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Wednesday, 18 October, 2000, 11:09 GMT 12:09 UK
Jeremy Bowen on the Middle East
BBC News Online hosted a live chat with Jeremy Bowen, the BBC's former Middle East Correspondent. He answered your questions on the tense situation in the region.
Jeremy spent the last few years reporting from the Middle East and is now back in London presenting BBC television's Breakfast programme.
Alison Charman: Given the extremism at work in the Middle East, is it just a case of when war breaks out, rather than if?
Jeremy Bowen: No I don't think so, because I still think that most Israelis and most Palestinians want peace. But this is a moment of great danger. Don't forget that when they say war they don't mean a big old style middle east clash.
Manazer Ali, United Kingdom: You have experienced the Middle East peoples at first hand, what would you say about their feelings towards this peace agreement after all of the events and deaths have taken place?
Jeremy Bowen: Both Israelis and Palestinians are disappointed. Israelis have a craving for security, Palestinians have a sense of injustice.
Alan Mumford: Will the Tanzim be disarmed?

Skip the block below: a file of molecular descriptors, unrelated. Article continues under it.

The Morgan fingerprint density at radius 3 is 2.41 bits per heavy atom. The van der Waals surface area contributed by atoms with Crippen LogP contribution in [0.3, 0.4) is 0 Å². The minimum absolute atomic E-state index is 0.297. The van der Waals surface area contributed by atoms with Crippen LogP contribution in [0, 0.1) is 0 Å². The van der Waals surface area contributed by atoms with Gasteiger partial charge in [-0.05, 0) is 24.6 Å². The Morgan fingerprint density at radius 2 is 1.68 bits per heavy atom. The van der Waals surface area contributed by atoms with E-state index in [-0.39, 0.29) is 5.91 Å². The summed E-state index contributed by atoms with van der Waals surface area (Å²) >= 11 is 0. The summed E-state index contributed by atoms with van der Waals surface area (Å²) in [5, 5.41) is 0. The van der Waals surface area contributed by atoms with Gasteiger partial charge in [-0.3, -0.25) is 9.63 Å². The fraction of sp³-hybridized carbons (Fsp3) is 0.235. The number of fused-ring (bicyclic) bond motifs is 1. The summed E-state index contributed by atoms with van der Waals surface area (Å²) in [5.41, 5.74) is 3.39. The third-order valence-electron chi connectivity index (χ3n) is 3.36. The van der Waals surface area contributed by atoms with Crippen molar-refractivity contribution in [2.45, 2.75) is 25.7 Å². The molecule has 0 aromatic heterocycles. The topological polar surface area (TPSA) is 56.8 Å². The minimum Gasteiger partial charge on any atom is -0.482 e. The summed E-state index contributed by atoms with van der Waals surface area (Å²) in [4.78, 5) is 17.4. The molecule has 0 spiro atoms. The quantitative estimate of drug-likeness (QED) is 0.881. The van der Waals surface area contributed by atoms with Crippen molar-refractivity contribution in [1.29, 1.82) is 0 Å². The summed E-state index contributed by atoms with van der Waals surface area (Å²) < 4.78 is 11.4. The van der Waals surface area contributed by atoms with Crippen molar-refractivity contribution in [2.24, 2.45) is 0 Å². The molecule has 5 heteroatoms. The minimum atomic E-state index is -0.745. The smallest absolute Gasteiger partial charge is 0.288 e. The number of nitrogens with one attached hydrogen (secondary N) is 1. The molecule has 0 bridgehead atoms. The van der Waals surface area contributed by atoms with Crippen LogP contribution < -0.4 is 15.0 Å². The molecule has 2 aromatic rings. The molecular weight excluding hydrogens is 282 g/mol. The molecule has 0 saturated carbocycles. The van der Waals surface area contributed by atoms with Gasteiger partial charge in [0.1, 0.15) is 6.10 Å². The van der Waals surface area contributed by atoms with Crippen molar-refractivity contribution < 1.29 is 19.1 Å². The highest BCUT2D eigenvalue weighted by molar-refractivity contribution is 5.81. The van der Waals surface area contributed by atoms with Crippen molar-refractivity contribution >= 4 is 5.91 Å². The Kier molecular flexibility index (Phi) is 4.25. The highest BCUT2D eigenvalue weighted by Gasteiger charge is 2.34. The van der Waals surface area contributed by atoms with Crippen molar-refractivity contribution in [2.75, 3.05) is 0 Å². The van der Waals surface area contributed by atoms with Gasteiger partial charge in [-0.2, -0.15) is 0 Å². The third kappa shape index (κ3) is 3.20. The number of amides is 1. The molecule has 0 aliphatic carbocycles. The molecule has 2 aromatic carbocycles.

Jeremy Bowen: That is the big question now. I don't think they will be disarmed. The question is whether they will use their weapons. They are at boiling point and the leader is emerging as a real force.
Samir Karim, USA: How likely is it that even if this agreement works in the short term, in the long term the protests will continue until Israel withdraws from all the land it illegally occupies?
Jeremy Bowen: I don't know how far Israel will eventually withdraw. But I am convinced that in the end the conflict will be managed as the result of negotiations. Two peoples live very close together. They have no choice but to talk. Whether they can actually split up the really contentious issues is another matter.
Hilary Weinstein, United Kingdom: Do you think that the Western media has been particularly biased in its reporting of the recent violence in the Middle East?
Jeremy Bowen: I can only speak for the BBC and for myself. I don't think that we are biased -- though we are accused of it by both sides. People who are in favour of either side have to remember that we report both sides. Personally I believe both the Palestinians and the Israelis have the right to free happy and secure lives. Palestinians should not make war on Israel .... Israel shouldn't make war on the Palesitnians.